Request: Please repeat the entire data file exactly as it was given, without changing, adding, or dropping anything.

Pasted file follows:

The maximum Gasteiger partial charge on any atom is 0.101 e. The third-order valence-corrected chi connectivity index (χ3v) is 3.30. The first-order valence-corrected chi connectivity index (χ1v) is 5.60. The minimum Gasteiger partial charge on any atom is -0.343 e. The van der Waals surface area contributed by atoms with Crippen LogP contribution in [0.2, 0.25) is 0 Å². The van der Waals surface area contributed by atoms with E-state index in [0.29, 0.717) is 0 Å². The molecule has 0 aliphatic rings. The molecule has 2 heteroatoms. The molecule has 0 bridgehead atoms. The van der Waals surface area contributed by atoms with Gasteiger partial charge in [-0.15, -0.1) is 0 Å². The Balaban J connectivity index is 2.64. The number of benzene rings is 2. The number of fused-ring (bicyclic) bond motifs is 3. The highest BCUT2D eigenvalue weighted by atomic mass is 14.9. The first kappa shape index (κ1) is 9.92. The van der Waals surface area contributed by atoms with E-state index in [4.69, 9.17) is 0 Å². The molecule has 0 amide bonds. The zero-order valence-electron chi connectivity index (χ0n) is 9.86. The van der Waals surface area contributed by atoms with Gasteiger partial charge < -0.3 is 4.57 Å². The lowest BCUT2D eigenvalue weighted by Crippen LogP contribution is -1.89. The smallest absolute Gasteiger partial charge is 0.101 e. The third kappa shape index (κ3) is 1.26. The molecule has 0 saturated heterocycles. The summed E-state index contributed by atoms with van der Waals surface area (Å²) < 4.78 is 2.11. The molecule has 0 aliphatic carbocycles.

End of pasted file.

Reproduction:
The maximum Gasteiger partial charge on any atom is 0.101 e. The third-order valence-corrected chi connectivity index (χ3v) is 3.30. The first-order valence-corrected chi connectivity index (χ1v) is 5.60. The minimum Gasteiger partial charge on any atom is -0.343 e. The van der Waals surface area contributed by atoms with Crippen LogP contribution in [0.2, 0.25) is 0 Å². The van der Waals surface area contributed by atoms with E-state index in [0.29, 0.717) is 0 Å². The molecule has 0 aliphatic rings. The molecule has 2 heteroatoms. The molecule has 0 bridgehead atoms. The van der Waals surface area contributed by atoms with Gasteiger partial charge in [-0.15, -0.1) is 0 Å². The Balaban J connectivity index is 2.64. The number of benzene rings is 2. The number of fused-ring (bicyclic) bond motifs is 3. The highest BCUT2D eigenvalue weighted by atomic mass is 14.9. The first kappa shape index (κ1) is 9.92. The van der Waals surface area contributed by atoms with E-state index in [4.69, 9.17) is 0 Å². The molecule has 0 amide bonds. The zero-order valence-electron chi connectivity index (χ0n) is 9.86. The van der Waals surface area contributed by atoms with Gasteiger partial charge < -0.3 is 4.57 Å². The lowest BCUT2D eigenvalue weighted by Crippen LogP contribution is -1.89. The smallest absolute Gasteiger partial charge is 0.101 e. The third kappa shape index (κ3) is 1.26. The molecule has 0 saturated heterocycles. The summed E-state index contributed by atoms with van der Waals surface area (Å²) < 4.78 is 2.11. The molecule has 0 aliphatic carbocycles.